York-based Alun Kirby combines ‘camera-less photographs’ with origami. As befits someone with a Ph.D. in immunology and 20 years of scientific research behind him, however, Alun’s interests are more than decorative; he’s examining ‘the physical and philosophical basis of memory’...
Cyanotypes were invented by the polymath William Herschel in the 1840s. Their characteristic colour gave birth to the word ‘blueprint’. They are (as Alun points out) themselves a memory of photography – which made them doubly apt for analogous ideas about the way that memory defines our sense of ‘self’.
Increasingly using origami and sculptural elements, Alan’s work explores memory as a cultural force - inviting the viewer to consider the impact of their own memories in creating the person they are today, and who they may become tomorrow.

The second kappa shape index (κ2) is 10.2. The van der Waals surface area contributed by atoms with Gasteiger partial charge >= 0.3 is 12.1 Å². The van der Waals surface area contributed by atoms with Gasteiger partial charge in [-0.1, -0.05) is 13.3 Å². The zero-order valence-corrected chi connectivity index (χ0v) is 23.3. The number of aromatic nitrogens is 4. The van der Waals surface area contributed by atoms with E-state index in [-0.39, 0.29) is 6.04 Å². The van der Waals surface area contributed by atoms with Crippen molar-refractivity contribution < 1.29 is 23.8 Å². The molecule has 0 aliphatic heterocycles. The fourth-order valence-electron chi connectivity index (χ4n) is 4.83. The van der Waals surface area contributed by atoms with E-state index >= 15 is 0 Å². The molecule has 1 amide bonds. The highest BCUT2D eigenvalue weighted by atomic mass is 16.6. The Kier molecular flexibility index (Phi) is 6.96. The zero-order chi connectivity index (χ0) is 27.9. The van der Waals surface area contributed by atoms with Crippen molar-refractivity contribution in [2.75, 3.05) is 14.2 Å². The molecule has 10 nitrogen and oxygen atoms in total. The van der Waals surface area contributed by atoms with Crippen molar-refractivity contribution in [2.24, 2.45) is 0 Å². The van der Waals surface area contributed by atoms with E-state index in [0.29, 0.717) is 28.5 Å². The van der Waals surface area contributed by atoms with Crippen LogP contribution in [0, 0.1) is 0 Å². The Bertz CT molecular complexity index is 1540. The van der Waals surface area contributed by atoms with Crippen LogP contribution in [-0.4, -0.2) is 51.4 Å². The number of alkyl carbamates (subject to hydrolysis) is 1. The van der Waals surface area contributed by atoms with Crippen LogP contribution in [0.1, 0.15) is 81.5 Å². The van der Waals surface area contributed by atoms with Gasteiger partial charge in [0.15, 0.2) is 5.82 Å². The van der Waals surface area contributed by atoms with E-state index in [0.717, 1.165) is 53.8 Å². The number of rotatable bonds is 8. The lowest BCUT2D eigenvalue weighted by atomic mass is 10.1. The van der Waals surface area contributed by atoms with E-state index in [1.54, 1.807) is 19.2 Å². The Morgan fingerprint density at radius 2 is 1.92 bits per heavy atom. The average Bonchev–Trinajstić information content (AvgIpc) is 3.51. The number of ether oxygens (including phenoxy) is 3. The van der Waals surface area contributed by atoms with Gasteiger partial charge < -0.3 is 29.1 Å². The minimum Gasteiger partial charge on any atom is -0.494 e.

This exhibition brings together works that interpret both historical and contemporary ideas about memory, alongside others that examine the role of the individual in the development of cultural memory.
“The works themselves are often melancholic; whether figurative or abstract, they hold a sense of space, of peace and stillness,” says Alun.